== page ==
This comes from Matt Kelley
April 09, 2010
From the Prison Law Blog
In recent years, Kansas has been a standard-bearer for corrections reform. It’s managed to inspire reformers around the country by reducing recidivism through pre-release education and post-release services — but all that is being jeopardized now by budget cuts that could gut its core programs.
A we’ve written here recently, state budget crises have led to both good and bad cutbacks in prison and parole programs. For many states, the Great Recession has served as a wake-up call to rein in wasteful, destructive incarceration policies. Elsewhere, budget shortfalls have meant cuts to promising, innovative programs that are helping former prisoners succeed and helping defendants avoid jail through alternatives like education, work release and drug treatment.
Kansas, unfortunately, falls into the latter category. Just two years ago, its innovative reentry services had a budget of $12 million. This year, though, such services are getting less than half of that — $5.3 million.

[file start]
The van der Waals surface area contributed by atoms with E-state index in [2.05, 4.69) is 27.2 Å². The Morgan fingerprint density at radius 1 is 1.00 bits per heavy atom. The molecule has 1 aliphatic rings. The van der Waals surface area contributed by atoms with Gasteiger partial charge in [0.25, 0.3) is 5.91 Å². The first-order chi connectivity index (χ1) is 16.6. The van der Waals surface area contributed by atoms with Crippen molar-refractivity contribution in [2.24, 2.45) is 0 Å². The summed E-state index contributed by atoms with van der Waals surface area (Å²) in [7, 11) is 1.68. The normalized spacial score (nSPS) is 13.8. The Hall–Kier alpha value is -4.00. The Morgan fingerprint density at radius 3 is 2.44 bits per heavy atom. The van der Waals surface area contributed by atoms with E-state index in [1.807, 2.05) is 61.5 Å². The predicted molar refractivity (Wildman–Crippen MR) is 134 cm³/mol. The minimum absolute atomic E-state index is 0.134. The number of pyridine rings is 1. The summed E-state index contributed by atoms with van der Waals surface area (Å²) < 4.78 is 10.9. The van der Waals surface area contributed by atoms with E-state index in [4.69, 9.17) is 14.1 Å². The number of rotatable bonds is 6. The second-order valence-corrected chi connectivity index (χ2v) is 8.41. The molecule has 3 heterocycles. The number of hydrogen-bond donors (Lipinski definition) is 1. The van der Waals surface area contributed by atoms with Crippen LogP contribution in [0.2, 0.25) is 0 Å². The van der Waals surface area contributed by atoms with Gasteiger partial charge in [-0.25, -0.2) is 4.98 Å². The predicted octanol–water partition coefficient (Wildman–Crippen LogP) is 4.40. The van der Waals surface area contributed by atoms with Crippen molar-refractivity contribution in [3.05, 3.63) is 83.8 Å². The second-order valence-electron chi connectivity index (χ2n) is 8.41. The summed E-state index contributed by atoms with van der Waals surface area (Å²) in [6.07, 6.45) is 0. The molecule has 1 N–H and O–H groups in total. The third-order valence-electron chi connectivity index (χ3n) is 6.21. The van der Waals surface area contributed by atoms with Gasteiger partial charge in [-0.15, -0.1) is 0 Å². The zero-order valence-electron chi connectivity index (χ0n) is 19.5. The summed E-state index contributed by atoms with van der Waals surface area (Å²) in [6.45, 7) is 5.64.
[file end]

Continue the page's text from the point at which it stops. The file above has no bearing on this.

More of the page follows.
Prior to these cuts, the state was extraordinarily successful: it had reduced recidivism dramatically and cut parole violations by a third. The very programs responsible, though, are now getting the ax. An excellent story by Rick Montgomery in the Kansas City Star paints a bleak picture of these cuts. The bottom line? While it’s too early to tell how the cuts will affect recidivism, unraveling the safety net so suddenly can’t be a good thing. It’s quite likely that instead of funding treatment, the state will simply end up paying for prison cells to house a greater number of people re-committing crime. The price of human suffering and diminished safety is yet another cost — one that doesn’t so readily translate into a cash value.
Even as Kansas’s model is threatened, other states — like Michigan — are making more judicious cuts where they count, closing prisons and focusing on services and treatment. Likewise, California is aiming to address its massive prison problem by reducing the number of prisoners who get sent back for petty parole violations.
Meanwhile, Kansas looks like it’s rapidly losing its status as a model reform state, and instead becoming a symbol of precisely what not to do.
Via Prison Law Blog